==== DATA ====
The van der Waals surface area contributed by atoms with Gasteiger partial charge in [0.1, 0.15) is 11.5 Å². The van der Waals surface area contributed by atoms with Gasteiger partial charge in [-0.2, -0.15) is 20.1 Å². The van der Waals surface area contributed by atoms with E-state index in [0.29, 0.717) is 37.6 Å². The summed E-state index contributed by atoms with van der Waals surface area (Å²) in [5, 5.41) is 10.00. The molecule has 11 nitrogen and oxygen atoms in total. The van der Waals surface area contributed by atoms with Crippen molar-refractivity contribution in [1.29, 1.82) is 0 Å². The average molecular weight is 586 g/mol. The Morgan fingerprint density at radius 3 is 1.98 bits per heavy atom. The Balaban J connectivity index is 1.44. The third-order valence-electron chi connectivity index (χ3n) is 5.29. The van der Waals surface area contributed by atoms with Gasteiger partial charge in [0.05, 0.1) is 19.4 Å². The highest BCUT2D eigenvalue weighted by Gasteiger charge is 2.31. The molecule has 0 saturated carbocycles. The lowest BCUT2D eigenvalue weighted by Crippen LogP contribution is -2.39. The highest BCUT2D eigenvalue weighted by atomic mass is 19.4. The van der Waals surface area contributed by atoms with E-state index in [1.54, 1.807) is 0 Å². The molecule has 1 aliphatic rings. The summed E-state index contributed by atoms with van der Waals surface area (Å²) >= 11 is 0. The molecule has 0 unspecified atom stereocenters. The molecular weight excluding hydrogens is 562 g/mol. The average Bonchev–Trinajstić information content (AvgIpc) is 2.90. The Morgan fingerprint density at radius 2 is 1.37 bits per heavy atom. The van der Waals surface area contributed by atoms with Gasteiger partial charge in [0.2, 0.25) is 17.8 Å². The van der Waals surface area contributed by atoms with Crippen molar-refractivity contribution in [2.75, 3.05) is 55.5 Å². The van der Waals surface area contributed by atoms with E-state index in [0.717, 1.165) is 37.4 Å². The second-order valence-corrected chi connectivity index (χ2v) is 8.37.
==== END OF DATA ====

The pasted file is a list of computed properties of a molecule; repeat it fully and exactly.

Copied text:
The van der Waals surface area contributed by atoms with Gasteiger partial charge in [0.1, 0.15) is 11.5 Å². The van der Waals surface area contributed by atoms with Gasteiger partial charge in [-0.2, -0.15) is 20.1 Å². The van der Waals surface area contributed by atoms with E-state index in [0.29, 0.717) is 37.6 Å². The summed E-state index contributed by atoms with van der Waals surface area (Å²) in [5, 5.41) is 10.00. The molecule has 11 nitrogen and oxygen atoms in total. The van der Waals surface area contributed by atoms with Crippen molar-refractivity contribution in [1.29, 1.82) is 0 Å². The average molecular weight is 586 g/mol. The Morgan fingerprint density at radius 3 is 1.98 bits per heavy atom. The Balaban J connectivity index is 1.44. The third-order valence-electron chi connectivity index (χ3n) is 5.29. The van der Waals surface area contributed by atoms with Gasteiger partial charge in [0.05, 0.1) is 19.4 Å². The highest BCUT2D eigenvalue weighted by Gasteiger charge is 2.31. The molecule has 0 saturated carbocycles. The lowest BCUT2D eigenvalue weighted by Crippen LogP contribution is -2.39. The highest BCUT2D eigenvalue weighted by atomic mass is 19.4. The van der Waals surface area contributed by atoms with E-state index in [1.54, 1.807) is 0 Å². The molecule has 1 aliphatic rings. The summed E-state index contributed by atoms with van der Waals surface area (Å²) >= 11 is 0. The molecule has 0 unspecified atom stereocenters. The molecular weight excluding hydrogens is 562 g/mol. The average Bonchev–Trinajstić information content (AvgIpc) is 2.90. The Morgan fingerprint density at radius 2 is 1.37 bits per heavy atom. The van der Waals surface area contributed by atoms with Gasteiger partial charge in [0.2, 0.25) is 17.8 Å². The van der Waals surface area contributed by atoms with Crippen molar-refractivity contribution in [2.75, 3.05) is 55.5 Å². The van der Waals surface area contributed by atoms with E-state index in [0.717, 1.165) is 37.4 Å². The second-order valence-corrected chi connectivity index (χ2v) is 8.37.